|Discovered by||Daniel du Toit,|
Grigory N. Neujmin,
Eugène Joseph Delporte
|Discovery date||July 18, 1941|
|1983 IX; 1983g;|
1989 XIV; 1989l;
1941 VII; 1941e;
1941 VII; 1941e;
1970 XIII; 1970i;
1983 IX; 1983g
|Orbital characteristics A|
|Epoch||July 25, 2002|
|Semi-major axis||3.452865 AU|
|Orbital period||6.42 a|
|Last perihelion||May 22, 2015|
|Next perihelion||October 17, 2021|
The comet has many co-discoverers and a complicated discovery history due to unreliable communications during World War II. Daniel du Toit P/1941 O1discovered the comet on July 18, 1941, working at Boyden Station, South Africa. His cabled message about the comet did not reach his employer, Harvard College Observatory, until July 27. During a routine asteroid search, Grigory N. Neujmin (Simeis Observatory, Soviet Union) found the comet on a photographic plate exposed July 25. He confirmed his own observation on July 29, but the radiogram from Moscow took 20 days to reach Harvard. The official announcement of the new comet finally happened on August 20, 1941. A few days later, it became known that Eugène Joseph Delporte at the Royal Observatory, Belgium, also had found the comet on August 19, so he was added to the list of discoverers.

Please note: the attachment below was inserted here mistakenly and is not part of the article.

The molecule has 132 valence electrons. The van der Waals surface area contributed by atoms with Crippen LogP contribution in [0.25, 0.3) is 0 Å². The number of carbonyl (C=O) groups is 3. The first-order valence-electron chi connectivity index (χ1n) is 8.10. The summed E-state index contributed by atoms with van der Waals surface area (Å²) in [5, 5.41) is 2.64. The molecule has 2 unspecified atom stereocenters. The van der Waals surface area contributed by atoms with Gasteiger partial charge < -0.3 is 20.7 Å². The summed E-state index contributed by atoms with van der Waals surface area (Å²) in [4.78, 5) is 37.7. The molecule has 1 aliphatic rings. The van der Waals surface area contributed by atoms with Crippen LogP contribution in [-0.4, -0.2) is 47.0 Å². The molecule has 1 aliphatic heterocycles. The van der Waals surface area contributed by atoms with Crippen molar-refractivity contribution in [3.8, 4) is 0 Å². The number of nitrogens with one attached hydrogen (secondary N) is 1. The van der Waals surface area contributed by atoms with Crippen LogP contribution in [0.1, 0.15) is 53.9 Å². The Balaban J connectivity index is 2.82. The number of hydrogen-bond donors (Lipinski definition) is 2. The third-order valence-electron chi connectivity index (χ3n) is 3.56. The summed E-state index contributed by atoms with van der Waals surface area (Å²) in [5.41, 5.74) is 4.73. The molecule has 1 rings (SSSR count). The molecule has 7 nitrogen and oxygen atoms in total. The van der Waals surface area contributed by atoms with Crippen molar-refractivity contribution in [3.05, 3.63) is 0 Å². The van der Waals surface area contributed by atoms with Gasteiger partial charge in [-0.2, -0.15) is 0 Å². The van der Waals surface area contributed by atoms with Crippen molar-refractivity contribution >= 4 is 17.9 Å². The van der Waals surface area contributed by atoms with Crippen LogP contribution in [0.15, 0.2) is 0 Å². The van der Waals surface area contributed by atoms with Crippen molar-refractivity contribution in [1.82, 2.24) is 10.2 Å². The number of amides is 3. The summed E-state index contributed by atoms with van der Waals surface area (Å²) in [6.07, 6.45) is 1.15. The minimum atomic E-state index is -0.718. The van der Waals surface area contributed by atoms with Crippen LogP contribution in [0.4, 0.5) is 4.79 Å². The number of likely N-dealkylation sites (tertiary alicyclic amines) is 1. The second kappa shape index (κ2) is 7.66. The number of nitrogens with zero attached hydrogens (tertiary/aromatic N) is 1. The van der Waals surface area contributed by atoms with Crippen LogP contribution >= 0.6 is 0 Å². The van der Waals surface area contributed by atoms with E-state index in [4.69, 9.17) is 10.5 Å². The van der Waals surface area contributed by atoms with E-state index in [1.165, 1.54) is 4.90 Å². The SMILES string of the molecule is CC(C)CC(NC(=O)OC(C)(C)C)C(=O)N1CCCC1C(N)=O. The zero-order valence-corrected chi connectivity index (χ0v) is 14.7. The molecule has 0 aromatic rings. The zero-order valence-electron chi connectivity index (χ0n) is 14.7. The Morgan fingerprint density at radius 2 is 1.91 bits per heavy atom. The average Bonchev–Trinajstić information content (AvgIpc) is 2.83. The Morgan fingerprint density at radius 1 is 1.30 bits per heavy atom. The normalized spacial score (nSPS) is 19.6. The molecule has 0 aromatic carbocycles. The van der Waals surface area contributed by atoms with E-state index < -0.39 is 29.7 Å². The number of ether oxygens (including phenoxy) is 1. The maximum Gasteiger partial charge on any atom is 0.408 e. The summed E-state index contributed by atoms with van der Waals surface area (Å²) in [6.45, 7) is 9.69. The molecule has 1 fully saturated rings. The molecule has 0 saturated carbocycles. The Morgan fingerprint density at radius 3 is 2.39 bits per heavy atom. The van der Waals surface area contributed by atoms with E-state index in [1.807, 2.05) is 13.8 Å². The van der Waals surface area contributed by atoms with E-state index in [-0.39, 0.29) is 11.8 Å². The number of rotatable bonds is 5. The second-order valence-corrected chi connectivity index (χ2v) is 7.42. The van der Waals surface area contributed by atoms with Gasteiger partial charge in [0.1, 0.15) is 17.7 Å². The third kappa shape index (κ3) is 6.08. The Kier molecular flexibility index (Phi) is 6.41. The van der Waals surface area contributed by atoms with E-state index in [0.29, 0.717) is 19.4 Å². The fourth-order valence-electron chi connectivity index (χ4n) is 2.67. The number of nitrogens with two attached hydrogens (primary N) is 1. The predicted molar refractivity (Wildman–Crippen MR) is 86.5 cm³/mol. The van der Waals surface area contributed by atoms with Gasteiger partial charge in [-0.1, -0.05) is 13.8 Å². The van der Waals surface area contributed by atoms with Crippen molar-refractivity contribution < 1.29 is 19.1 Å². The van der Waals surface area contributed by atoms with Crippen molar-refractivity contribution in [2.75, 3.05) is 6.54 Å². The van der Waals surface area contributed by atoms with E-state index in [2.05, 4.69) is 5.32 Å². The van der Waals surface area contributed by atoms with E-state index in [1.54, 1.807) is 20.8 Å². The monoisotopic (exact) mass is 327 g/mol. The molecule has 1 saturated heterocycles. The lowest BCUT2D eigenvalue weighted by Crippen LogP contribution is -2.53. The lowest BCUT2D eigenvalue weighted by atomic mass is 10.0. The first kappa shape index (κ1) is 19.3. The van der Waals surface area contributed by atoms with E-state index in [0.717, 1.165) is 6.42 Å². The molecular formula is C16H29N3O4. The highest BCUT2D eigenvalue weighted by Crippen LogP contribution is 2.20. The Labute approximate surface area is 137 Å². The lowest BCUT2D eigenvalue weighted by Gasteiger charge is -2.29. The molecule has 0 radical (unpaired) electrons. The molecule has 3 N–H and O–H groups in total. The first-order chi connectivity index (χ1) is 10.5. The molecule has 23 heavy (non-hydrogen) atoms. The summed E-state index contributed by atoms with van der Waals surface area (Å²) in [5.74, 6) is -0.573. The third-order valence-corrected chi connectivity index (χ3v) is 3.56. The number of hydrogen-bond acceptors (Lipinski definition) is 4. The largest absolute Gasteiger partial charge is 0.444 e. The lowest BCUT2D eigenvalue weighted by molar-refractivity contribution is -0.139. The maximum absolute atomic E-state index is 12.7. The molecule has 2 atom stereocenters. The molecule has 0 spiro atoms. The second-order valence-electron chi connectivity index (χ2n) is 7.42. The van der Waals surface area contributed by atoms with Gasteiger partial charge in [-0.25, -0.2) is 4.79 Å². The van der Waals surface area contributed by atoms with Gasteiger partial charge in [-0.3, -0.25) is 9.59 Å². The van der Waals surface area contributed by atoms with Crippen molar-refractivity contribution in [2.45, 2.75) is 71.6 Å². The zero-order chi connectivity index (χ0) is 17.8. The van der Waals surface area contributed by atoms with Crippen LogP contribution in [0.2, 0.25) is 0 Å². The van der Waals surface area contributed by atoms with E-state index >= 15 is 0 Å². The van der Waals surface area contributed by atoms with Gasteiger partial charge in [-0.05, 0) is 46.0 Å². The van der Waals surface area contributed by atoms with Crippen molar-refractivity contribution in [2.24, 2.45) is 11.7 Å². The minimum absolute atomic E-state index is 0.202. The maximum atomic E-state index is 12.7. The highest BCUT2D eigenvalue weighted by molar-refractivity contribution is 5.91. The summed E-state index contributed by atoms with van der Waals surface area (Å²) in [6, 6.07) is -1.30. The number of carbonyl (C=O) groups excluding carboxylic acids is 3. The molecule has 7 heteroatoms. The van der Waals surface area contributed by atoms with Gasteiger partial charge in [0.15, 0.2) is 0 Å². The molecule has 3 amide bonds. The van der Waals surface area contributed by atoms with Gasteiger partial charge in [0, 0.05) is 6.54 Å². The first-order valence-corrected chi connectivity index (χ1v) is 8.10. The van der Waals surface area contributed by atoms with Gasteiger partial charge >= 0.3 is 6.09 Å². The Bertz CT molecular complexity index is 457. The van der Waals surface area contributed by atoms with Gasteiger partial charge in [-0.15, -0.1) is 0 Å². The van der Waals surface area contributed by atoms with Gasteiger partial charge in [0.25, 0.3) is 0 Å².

- Seiichi Yoshida (2010-03-24). "57P/du Toit-Neujmin-Delporte". Seiichi Yoshida's Comet Catalog. Retrieved 2012-02-18.
- Patrick Rocher (2009-11-24). "Note number : 0040 P/Du Toit-Neujmin-Delporte : 57P". Institut de mécanique céleste et de calcul des éphémérides. Retrieved 2012-02-19.
- 57P past, present and future orbital elements (Kazuo Kinoshita)
- "Spectacular Comet Breakup". Newsletter from the Institute for Astronomy, University of Hawaii (No.5 - Summer 2002). 2002. Retrieved 2011-08-29.